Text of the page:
After the massive hurricane struck Florida in 2005, FPL invested to make the grid stronger, smarter and more storm-resilient for our customers.

Floridians were already exhausted from a series of hurricanes and near misses when Hurricane Wilma slammed the state as a Category 3 storm 15 years ago.

Major Hurricanes Charley, Frances and Jeanne made direct hits in Florida Power & Light Company’s service area in 2004. The next hurricane season, Dennis, Katrina and Rita hit or affected FPL customers before Wilma made landfall as a major hurricane in southwest Florida on Oct. 24, 2005.

Wilma was a turning point. I’ve been with the company since 1982 and worked the Hurricane Andrew restoration in 1992. Andrew was more powerful, but Wilma’s damage spread across a much larger area and capped a brutal 16 months of hurricanes. We knew we needed to make our energy grid stronger and smarter for the customers we serve.

Our distribution, transmission and substation systems were already built to meet or exceed National Electric Safety Code safety standards before Wilma. That wasn’t much consolation to the 3.2 million FPL customers whose power was knocked out by the hurricane. They deserved better. Our customers and our regulators and we ourselves knew that we needed to make fundamental, long-term changes.

So we embarked on a program called Storm Secure. We made significant investments to harden the grid, began a robust program of regular pole inspections and replacements, stepped up our trimming of trees and vegetation near overhead power lines and promoted the undergrounding of power lines.

In addition to taking measures like replacing wooden distribution and transmission structures with stronger wood, concrete or steel, we also set out to make the grid smarter. We initiated our Energy Smart Florida Program by investing in smart meters, automated feeder switches and other intelligent devices that detect problems before they occur and allow us to get the lights on faster if there is an outage. We also began using drones to help assess damage in areas that can be hard to reach immediately after a hurricane because of flooding or downed trees.

When Hurricane Irma struck in 2017, we saw some important differences after more than a decade of post-Wilma hardening efforts.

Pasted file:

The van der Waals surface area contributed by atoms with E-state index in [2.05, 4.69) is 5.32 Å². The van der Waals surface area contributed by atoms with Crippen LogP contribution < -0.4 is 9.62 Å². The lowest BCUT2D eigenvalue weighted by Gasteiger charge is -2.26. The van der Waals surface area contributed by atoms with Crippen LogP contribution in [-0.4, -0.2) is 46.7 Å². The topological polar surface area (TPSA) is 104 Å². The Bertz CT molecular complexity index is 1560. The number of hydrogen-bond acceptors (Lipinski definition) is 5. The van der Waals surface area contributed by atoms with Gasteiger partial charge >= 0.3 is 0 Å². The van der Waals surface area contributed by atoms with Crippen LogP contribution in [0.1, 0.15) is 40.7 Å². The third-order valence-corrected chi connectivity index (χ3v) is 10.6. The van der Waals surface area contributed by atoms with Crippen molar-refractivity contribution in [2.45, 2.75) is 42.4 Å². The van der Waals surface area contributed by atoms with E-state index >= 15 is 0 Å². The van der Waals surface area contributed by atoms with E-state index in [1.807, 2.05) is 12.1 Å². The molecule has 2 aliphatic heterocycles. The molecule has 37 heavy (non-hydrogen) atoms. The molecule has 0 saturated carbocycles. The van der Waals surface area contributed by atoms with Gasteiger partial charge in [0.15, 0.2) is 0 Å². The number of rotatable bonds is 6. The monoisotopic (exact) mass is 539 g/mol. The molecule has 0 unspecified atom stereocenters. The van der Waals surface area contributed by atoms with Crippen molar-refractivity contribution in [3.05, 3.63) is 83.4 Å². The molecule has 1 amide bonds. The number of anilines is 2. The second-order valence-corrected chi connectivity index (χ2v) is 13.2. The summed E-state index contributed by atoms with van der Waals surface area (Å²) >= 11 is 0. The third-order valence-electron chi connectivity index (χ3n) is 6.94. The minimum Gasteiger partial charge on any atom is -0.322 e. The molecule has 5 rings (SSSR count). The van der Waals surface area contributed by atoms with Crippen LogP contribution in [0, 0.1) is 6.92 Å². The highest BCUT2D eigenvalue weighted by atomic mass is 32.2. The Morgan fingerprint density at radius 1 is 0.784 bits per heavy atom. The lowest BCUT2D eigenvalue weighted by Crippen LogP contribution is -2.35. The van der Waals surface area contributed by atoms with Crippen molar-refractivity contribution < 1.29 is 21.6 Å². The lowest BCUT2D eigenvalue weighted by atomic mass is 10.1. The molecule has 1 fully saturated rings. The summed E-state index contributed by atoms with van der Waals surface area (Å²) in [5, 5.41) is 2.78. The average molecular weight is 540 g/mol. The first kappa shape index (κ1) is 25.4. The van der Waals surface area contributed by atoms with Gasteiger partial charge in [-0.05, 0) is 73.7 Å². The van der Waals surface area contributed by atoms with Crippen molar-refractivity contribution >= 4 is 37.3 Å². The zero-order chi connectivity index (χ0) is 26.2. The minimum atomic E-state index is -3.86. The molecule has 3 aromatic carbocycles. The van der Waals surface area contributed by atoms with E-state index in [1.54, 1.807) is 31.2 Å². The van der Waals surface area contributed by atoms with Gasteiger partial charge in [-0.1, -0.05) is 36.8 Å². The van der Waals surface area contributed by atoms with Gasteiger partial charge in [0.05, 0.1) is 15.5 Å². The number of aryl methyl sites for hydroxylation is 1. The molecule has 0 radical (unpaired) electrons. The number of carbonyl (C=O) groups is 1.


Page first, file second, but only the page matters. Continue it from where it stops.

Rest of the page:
Category 4 Irma was stronger than Category 3 Wilma. It initially knocked out power to 4.4 million customers in all 35 counties FPL serves, compared to 3.2 million customers in 21 counties for Wilma. But restoration was quicker after Irma.

For Wilma, about 12,400 poles were damaged and 241 substations were de-energized. It took five days to get all the substations back online and 18 days to restore power to all FPL customers.

Irma damaged about 2,900 poles and 92 substations were de-energized. It took only one day to bring all the substations back online, instead of five, and all our customers were restored in 10 days, rather than 18.

The average FPL customer outage was 5.4 days for Wilma versus 2.1 for Irma.

The investments we’ve made to improve hurricane restoration have also improved day-to-day service for our customers. Last year, the company had its best year ever for reliability and won the 2019 ReliabilityOne™ National Reliability Excellence Award presented by PA Consulting for the fourth time in five years.

We listened to our customers, regulators and employees after Wilma to come up with an industry-leading program we can be proud of. We know that every hurricane is different and that nature often throws us curveballs. This year, with a more-active-than-normal hurricane season, we face the added challenge of responding during a pandemic. That’s uncharted territory. But when I see the way we have learned and improved in the 15 years since Wilma, I am confident we are better prepared than ever to respond on behalf of the customers we serve.